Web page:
Learning English through Popular Culture
Recently the Hong Kong Government published a list of intangible cultural heritage items that the city should protect. The following were on the list: Traditional egg tarts and mahjong
Write a letter to the editor of the Hong Kong Daily supporting the Government’s choice of these two features of Hong Kong culture, suggesting why they are worth protecting and how they can be protected.
Egg Tarts and Mahjong: Our Old Hong Kong
Traditional egg tarts and mahjong bring back memories of the old days. The scene of my mother playing mahjong while we children eating egg tarts decades ago comes back to my mind again. They are the important part of the old Hong Kong. Recently, the Government has included these two local cultural features as intangible cultural heritage. It is a welcome move. As Hong Kong has developed into an international city where East meets West, we are under the constant influence of Eastern and Western culture, ranging from Japanese food, Korean pop culture to American TV dramas and Hollywood movies. As foreign culture prevails in Hong Kong, Hong Kong local culture is losing appeal and fading away from our daily life. To prevent our local culture from dying, the Government should protect our cultural heritage in order to pass on the history and memory to the next generation.
Traditional egg tarts were signature food of the last century. They were famous for its crust and sweet flavour, and were sold and served by local bakeries and cafes. Almost every Hongkonger has eaten egg tarts. Do you remember those days when you were waiting for the hot, freshly made egg tarts at one of the nearby bakeries in the neighborhood as a treat after school? When we were poor and young in those days, we always scrambled to the bakery and lined up for the egg tarts which were ready to be sold at a quarter past three after the school bell rang. We were satisfied because egg tarts were not only yummy but also cheap. Egg tarts actually grew up with us. They are our collective memory of the old Hong Kong. Therefore, egg tarts are worth protecting.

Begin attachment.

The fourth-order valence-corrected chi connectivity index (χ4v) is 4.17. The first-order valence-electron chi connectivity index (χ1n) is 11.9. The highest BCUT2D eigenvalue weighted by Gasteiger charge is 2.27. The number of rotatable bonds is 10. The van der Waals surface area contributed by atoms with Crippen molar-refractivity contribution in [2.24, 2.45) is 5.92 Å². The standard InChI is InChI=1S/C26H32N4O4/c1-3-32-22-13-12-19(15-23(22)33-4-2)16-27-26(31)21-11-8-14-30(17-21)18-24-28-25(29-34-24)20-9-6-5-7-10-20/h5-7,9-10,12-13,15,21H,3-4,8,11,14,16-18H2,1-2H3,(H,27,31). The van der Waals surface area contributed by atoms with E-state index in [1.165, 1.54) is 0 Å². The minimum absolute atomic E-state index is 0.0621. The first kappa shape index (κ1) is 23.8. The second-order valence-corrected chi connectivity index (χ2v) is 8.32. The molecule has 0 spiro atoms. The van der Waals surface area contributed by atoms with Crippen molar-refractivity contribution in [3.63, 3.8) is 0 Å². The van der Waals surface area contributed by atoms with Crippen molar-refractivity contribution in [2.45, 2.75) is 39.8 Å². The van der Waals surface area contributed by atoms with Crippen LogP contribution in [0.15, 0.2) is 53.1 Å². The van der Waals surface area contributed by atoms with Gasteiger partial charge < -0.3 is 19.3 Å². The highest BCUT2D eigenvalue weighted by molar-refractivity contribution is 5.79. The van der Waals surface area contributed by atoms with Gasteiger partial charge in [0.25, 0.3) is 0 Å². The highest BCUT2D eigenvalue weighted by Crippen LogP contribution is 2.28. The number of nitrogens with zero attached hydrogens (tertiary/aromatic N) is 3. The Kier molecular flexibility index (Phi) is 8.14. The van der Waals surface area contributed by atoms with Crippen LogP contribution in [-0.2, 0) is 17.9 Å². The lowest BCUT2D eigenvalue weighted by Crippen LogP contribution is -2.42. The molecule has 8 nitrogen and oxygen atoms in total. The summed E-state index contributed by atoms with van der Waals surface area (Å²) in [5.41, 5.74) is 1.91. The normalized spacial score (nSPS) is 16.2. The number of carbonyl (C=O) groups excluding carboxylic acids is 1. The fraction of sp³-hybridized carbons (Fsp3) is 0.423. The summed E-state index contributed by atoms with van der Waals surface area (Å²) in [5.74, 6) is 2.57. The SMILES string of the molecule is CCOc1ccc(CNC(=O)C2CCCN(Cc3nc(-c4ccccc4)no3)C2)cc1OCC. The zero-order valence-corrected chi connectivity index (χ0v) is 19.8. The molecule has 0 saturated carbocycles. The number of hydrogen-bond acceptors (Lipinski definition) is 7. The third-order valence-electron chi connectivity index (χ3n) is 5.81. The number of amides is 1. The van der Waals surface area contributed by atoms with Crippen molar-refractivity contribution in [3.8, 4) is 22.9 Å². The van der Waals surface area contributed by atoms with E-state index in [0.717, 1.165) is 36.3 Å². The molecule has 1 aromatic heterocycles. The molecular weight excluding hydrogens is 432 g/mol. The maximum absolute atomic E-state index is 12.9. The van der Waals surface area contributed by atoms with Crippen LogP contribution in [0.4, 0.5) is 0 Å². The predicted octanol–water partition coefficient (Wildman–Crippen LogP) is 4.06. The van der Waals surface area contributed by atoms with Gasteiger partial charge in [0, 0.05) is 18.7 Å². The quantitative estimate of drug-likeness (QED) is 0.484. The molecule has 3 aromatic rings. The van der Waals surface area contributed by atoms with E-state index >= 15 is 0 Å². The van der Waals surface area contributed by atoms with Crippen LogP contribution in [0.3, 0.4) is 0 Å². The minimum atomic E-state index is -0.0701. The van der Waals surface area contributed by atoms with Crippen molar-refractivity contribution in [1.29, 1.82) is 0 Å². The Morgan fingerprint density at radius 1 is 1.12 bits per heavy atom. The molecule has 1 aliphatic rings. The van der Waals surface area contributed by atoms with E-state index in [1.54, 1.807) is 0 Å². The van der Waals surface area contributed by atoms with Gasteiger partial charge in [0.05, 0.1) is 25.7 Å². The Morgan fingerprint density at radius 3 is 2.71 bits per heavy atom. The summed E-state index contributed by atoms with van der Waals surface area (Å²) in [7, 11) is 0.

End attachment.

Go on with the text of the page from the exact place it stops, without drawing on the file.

Mahjong was a famous game among Hong Kong people of the last century. The sound of playing mahjong was often heard along the corridor of the housing estate. Some TV game shows were even based on mahjong and attracted millions of audience. Mahjong was also a game among family, friends and relatives during the Chinese New Year because it is a symbol of solidarity. However, mahjong is disappearing from our daily life because there are so many entertainment options available. Similar to egg tarts, mahjong is our collective memory of the old Hong Kong. Therefore, mahjong is worth protecting.
To help protect and preserve our cultural heritage, the Government can promote egg tarts by making a short film advertisement about egg tarts and the old Hong Kong and inviting famous people to star in the film. Also, the Government can offer subsidises to food trucks at the tourist spots which sell egg tarts. It can help promote egg tarts as our local cultural heritage to our visitors. As for mahjong, the Government can organize a “Mahjong Contest” in the Hong Kong Convention and Exhibition Centre where Hong Kong people can participate and play mahjong as contestants to win the championship. It aims to promote mahjong culture in our community.
I hope that, by doing so, our cultural heritage can be preserved in our community and passed on to the next generation as part of the history of Hong Kong.